There’s nine weeks left of this year, and as Tom, me and the Terris crew gear up for 2022, I’m taking some time to reflect on the three big trends I observed during our fall pitch season at TechCrunch, CIX and Atlantic Venture Forum (AVF).
First, the space tech investor space is expanding. As I noted in an earlier column, the global space economy is valued at $447 billion, and an increasing number of investors across North America are getting serious about how and where to invest. Whether it was Valley investors at TechCrunch, or Canadian VCs and angels at CIX and AVF, investors are keen to explore revenue paths for geospatial technology and earth intelligence companies.
These space tech investors understand that space isn’t just about launching and maintaining satellites; it’s about what we’ll do with all the data being collected.
The world needs people on Earth putting all this data together, which is what Terris does.
When I first started talking with investors two years ago, I spent a lot of time explaining the exponential growth of satellite technology and data collection.
At this year’s investor conferences, there was a greater understanding of the power of geospatial data collection and the significant investment opportunity it represents.
The second trend I observed is investors want clearly defined AI outcomes.
A greater understanding of the potential of geospatial technology, naturally leads investors to ask the question: so, what are you going to do with all this data?
Investors are becoming more sophisticated in their approach to artificial intelligence (AI).
While some continue to just look for AI start-ups simply to invest in AI, the smart money is digging a bit deeper.
At TechCrunch, as I went from investor pitch room to investor pitch room, I was asked specific questions about our use of AI, most notably how we intend to capitalize on the back-end intelligence we garner from the massive amounts of geospatial data entering the commercial marketplace.
That’s a notable difference in tone and interest.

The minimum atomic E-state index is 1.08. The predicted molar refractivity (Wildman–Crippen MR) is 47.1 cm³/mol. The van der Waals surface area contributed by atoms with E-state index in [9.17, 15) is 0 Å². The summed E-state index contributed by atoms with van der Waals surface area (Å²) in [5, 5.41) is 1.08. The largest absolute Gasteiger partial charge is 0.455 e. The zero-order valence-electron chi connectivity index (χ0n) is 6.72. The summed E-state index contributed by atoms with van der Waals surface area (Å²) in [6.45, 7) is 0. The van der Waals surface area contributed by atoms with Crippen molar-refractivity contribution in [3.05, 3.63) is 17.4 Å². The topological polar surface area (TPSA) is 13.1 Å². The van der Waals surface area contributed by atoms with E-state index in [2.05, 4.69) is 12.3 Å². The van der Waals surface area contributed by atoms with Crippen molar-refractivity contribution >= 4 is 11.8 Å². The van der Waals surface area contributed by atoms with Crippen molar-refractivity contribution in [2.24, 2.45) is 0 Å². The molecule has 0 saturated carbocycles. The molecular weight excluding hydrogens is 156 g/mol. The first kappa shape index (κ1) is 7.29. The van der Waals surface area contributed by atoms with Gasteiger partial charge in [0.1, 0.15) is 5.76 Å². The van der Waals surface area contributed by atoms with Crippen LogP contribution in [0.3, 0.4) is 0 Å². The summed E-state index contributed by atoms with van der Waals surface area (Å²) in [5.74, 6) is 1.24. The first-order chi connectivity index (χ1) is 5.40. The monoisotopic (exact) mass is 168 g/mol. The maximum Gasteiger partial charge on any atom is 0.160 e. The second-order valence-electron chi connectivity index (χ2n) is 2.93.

For a couple of years, if you did any form of data analysis you could claim to be an AI company, but that alone won’t cut it with top tier investors.
They want to know what our value differentiation is in the AI marketplace.
I tell them our machine learning and AI helps augment humans in their decision-making, such as being able to identify hurricane-damaged buildings within minutes after the storm, rather than the days it currently takes.
That’s a magnitude of change in human knowledge and situational awareness that is made possible by our AI. Those are the types of examples that pique investors’ interest and prompt a follow-up phone call or a DM on LinkedIn.
Finally, the B Corp brand and the values it represents is gaining visibility and reputation with investors.
When I pitch online, there’s a B Corp logo on the wall behind my shoulder.
In a five-minute pitch presentation, I don’t talk about B Corp and our values; my priority is talking about our technology and our path to revenue.
However, during the Q&A an increasing number of investors have noted the ‘B’ logo, acknowledging the effort it takes to achieve that designation and congratulating Tom and I for seeking it so early in Terris’s development.
While B Corp certification isn’t integral to an investors’ decision-making, it is beginning to count as one of the interesting variables that sets us apart from other start-ups.
Between TechCrunch, CIX and AVF, I probably watched over 30 companies pitch; none of the founders talked about their operational footprint, or the core values that determine how they conduct business, who they do business with, and how they want to build.
Traditionally tech startups have small teams that are heads down building a product, finding a product-market fit and earning their first customers.
That comes first, and everything else follows.
Tom and I flipped that model.
We opted to spend our early days figuring out core values and inscribing those values in how we operate and build out Terris.
This year, as talk about net zero pledges and ESG investment criteria became common terms on business and investor news feeds, our B Corp certification illustrates we understand where the world is going and intend to play an active part in that shift.
In 2021, for the first time a noticeable percentage of investors took note of our commitment and recognized the value in that association.